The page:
Saturday, March 30, 2019
Cult Media Is Defined By Leading Media Essay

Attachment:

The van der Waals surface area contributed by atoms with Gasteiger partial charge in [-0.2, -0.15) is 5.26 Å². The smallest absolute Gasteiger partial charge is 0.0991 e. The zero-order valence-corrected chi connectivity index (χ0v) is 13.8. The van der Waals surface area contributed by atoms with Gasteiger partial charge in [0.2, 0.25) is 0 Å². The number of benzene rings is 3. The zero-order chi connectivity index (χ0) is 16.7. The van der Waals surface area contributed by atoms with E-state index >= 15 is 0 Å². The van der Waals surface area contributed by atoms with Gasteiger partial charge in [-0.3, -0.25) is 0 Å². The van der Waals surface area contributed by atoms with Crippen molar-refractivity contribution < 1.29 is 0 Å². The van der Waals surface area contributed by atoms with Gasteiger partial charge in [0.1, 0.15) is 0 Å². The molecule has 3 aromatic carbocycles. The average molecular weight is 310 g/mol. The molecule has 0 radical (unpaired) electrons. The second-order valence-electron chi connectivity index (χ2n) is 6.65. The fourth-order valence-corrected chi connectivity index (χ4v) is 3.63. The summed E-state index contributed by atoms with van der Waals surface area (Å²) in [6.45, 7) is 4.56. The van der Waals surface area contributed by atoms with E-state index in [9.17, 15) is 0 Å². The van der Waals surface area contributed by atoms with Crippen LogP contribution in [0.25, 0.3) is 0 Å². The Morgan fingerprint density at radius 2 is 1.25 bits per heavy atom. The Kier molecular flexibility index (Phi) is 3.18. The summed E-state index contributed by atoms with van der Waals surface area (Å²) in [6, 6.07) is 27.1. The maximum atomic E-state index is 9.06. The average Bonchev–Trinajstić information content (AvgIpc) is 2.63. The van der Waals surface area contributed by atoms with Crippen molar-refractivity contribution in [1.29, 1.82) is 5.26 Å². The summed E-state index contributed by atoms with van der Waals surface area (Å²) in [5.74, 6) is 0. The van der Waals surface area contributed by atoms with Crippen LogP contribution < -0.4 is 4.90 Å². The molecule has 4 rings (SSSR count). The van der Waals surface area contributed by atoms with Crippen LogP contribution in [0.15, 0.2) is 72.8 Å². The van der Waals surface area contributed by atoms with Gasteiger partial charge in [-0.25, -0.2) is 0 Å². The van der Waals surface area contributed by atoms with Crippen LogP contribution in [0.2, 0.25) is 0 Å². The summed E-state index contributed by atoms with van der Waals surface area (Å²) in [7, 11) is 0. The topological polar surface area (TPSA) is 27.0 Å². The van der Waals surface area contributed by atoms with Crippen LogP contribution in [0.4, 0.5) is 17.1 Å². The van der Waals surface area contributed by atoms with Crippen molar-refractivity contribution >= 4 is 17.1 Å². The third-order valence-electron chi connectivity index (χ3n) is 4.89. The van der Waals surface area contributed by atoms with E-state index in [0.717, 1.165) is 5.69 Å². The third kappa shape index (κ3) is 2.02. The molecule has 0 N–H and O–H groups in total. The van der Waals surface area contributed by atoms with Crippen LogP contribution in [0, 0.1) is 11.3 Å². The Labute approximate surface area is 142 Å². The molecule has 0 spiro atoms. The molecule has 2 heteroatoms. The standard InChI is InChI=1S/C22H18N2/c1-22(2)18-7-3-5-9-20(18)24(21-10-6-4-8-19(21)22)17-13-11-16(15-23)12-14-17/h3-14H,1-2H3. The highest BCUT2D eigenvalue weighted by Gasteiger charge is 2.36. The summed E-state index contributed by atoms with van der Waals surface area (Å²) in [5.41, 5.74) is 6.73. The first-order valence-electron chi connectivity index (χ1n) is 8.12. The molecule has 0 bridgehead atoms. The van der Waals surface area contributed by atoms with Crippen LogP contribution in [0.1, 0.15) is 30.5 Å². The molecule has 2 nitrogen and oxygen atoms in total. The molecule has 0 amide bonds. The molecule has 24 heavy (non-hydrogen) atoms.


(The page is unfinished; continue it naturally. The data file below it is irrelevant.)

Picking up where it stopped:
hysteria Media Is Defined By Leading Media EssayThe term furore media is delimitate by leading frenzy media theorists, Sara Gwenllian-Jones and Roberta Pearson to mean any text that is considered off-beat or edgy, that draws a niche audience, that has a nostalgia appeal, that is considered emblematic of a particular sub deliriumure, or that is considered hip (ix). For over a century, cult media in the form of characterizations confine played an important role in our lives, entertaining us, often provoke conversation and debate. Joining removes in the cult media stakes was the bristle of idiot box in the 1950s which added to the spread of cult media. A pivotal signifi nonifyce in cult media was the release of the film, The Rocky repulsive force Picture visualize in 1975. This film alternated the publics perception of cult media and how people related to it. Since thusly the internet and online affable media fall in completely changed the focus cult media has evolve d and been received.My thesis statement is that eventhough there have been evidentiary changes that have impacted on the production, dissemination and reception of cult media since that pivotal moment of Rocky incompatibility it still remains extremely popular. This is because it often deviates from accepted societal norms. It touches on religion, sex, politics, ethnic backgrounds and separate topics that umteen people regard as debatable (Hills 21). These themes are all still today what Gwenllian-Jones and Pearson term off-beat and edgy. They allow cult media to transcend significant changes and generations and are the reason why cult media continues to incur in popularity (Jancovich, et al Mathijs and Mendik Stadler and McWilliam).Three significant changes that have impacted on the production, distribution and reception of films, television, and other new and emerging media was firstly the internet, secondly technological changes much(prenominal) as digitalisation (the stir up to digital cinema) and thirdly, the recrudesce of the cult media audience and the incredible rise in the fanatical loyalty to cult media texts (FANDOM) and the user-revolution of alternative films and TV shows cult media attracts a particular soft of devotional investment and fetishisation (Hills 511).The first change was the internet which has certainly changed the way cult media is viewed. Especially since the introduction in 2006-2007 of higher download gos on broadband internet. People can right away view and download films and TV shows through peer to peer file share, streamed from video tape and videodisk via sites like YouTube, bitTorrent and DixXCrawler. This has expanded the opportunities for potential audiences to gain entry to films which already have a cult reputation, as well as to discover and make believe new cult reputations. In the late 1970s and early 1980s, for example, it tended to be the case that cult reputations were forged within major metro politan areas it was in such areas that repertory theaters, for example, could be found. For those who did non have easy access to such areas the chances of finding films after-school(prenominal) of the mainstream was very difficult (Klinger Telotte Tryon).Now, however, with abundant data freely available on the Web, as well as the coarse number of films released on DVD and available over the Internet, many more(prenominal) people can gain access to a range of distinguishable cult titles wherever they are geographically located. This may make it increasingly likely that cult reputations are forged outside of a mental representation release. With the internet FANDOM and other devotees can more easily access the plant of current leading independent filmmakers like Jim Jarmusch, Wes Anderson, Lynne Ramsay and Victor Nunez.The second change was the introduction of different and multiple distribution streams which allow for more cult media to exist. Emerging technologies that fac ilitate the production, distribution and promotion of small, offbeat films. Traditional distribution models have been challenged by new media entrepreneurs and independent film makers, user-generated videos, film blogs, mash-ups, downloads, and other expanding companionable networks like Facebook (Klinger 13 Lavery). With a video or digital camera, a computer, editing software and an internet connection, anyone can make and transfer a film of virtually any length to a private Web site or a searchable public domain such as YouTube. There has been go on convergence between film and TV because of the advances in digital technology. Image and sound quality and even believe contexts and audience experiences are moving closer together in many instances with digitalisation having a significant impact on all concealment media (Hartley Klinger Stadler and McWilliam). New distribution models firstly video, then DVD, then high speed internet download have given an extra lease of life t o old horror and cringe-worth B-films that might otherwise have languished in obscurity. It is Hollywoods sport of the long tail where the web fuels endless small cults that add up to a massive audience (Lavery, 20).Thirdly, there has been a dramatic shift from viewing in a picture theatre to viewing in small, private groups in a hall or function get on or at home alone. Devotees do not have to go to the cinema anymore. This shift has significant ramifications for cult viewership. There is the loss of sharing the particular cult media with others in a cinema. Now it has been replaced by online gossip rooms and Facebook sites (Scone Stadler and McWilliam). Its hard to imagine the Rocky Horrorcult develop the way it did with its outlandish costumes, spirited shout-outs and dancing in the aisles in the absence seizure seizure of communal showings in a theatre (Lavery Telotte). Home consumption of the cult film or cult film-in-embryo may allow for the proliferation of interpretation s in the absence of the disciplining presence of other cultists. What is diminished are possibilities for engaged spectatorship a broad of creative and communal participation in the life-world of the cult film (Hills, 41).Now, with the rise of digital cinema, audiences often encounter films outside the theater and even outside the home on their way to work or at the beach. The cult media audience can now utilise all manner of slipway to access films and TV shows. The FANDOM audience has become interactive as social media allows for DIY (do-it-yourself) film criticism and analysis. Film blogging is a very important outlook of the production, distribution and reception of cult media. Devoted fans are continuing in greater numbers to use DIY production activities such as uploading reviews and videos. This is promote on participation in alternative cult media (Caldwell Hills Lavery).Finally, there is the continuing convergence between cult film and cult television. Cult media exper ts profs Ernest Matijs and Xavier Mendik make do that the fanatical devotion by fans to film franchises like champion Wars, manufacturer of the Rings and, Pirates of the Caribbean have made them both mainstream and cult classics. As stretch Jane Stadler and Kelly McWilliam contend the label cult media covers such a broad dominion that it cannot be distinguished as a clear category or genre (274). To be acultfilm, it must have a particular variety show of audience who display a particular kind of behavior behavior which is oftenritualistic.The Rocky Horror Picture conveyis the archetypal example of a film which, regardless of any painterly or formal filmic features it may display, developed a dedicated audience following, who would go to tremendous lengths to attend a screening of their worshipped film (Klinger Mathijs and Sexton). It can be argued that Rocky Horror was the first cross-over film that spanned the intermission between cult and mainstream. With Rocky Horror an d a successful semiconsciousness TV show such as dextral there is not always a clear difference between cult media and mainstream media. dexter has an extremely trace side to it and covers controversial topics such as incest and concomitant killers. In the same vein as Rocky Horror, Dexter can also be regarded as cult media. Going back to what Gwenllian-Jones and Pearson utter it is offbeatand it is edgy. It may not have the call and response of Rocky Horror or its music and costumes and dancing in the aisles of the theatre. It is a different genre within cult media with Rocky Horror being a dark musical fantasy and Dexter being a horrific comedy. angiotensin converting enzyme of the main differences that distinguishes cult television like Dexter from cult film like Rocky Horror is seriality, where a show like Dexter can develop characters and story lines over many hours (Gwenllian-Jones and Pearson Klinger). The show has now run for over 70 episodes and is into season 7 compa red to the 100 proceedings of Rocky Horror.In summary, even though there have been significant changes to the production, distribution and reception of cult media and despite cultists perceptions that their offbeat and edgy goal choices have become too accessible to mass-market audiences, cult media has grown in popularity. It has become more culturally diffuse, especially over the past decade, earning not only a place as a popular selling term, but also blurring with mainstream entertainment like Hollywoods cult blockbusters like Star Wars, Lord of the Rings and Pirates of the Caribbean(Klinger Mathijs and Sexton Peary Stadler and McWilliam).As leading media expert Professor Barbara Klinger has observed, the gradual transition of cult media as a result of constant, on-going changes from public, social rituals at cinemas to private, individualistic collectorship in the home viewing environment has popularised cultish use such as repeated screenings, reciting dialogue, and other viewing rituals. This has all resulted in taking cult media beyond marginal subcultures and allowing it to become more connected to countless types of media and an ever-increasing world-wide fan base.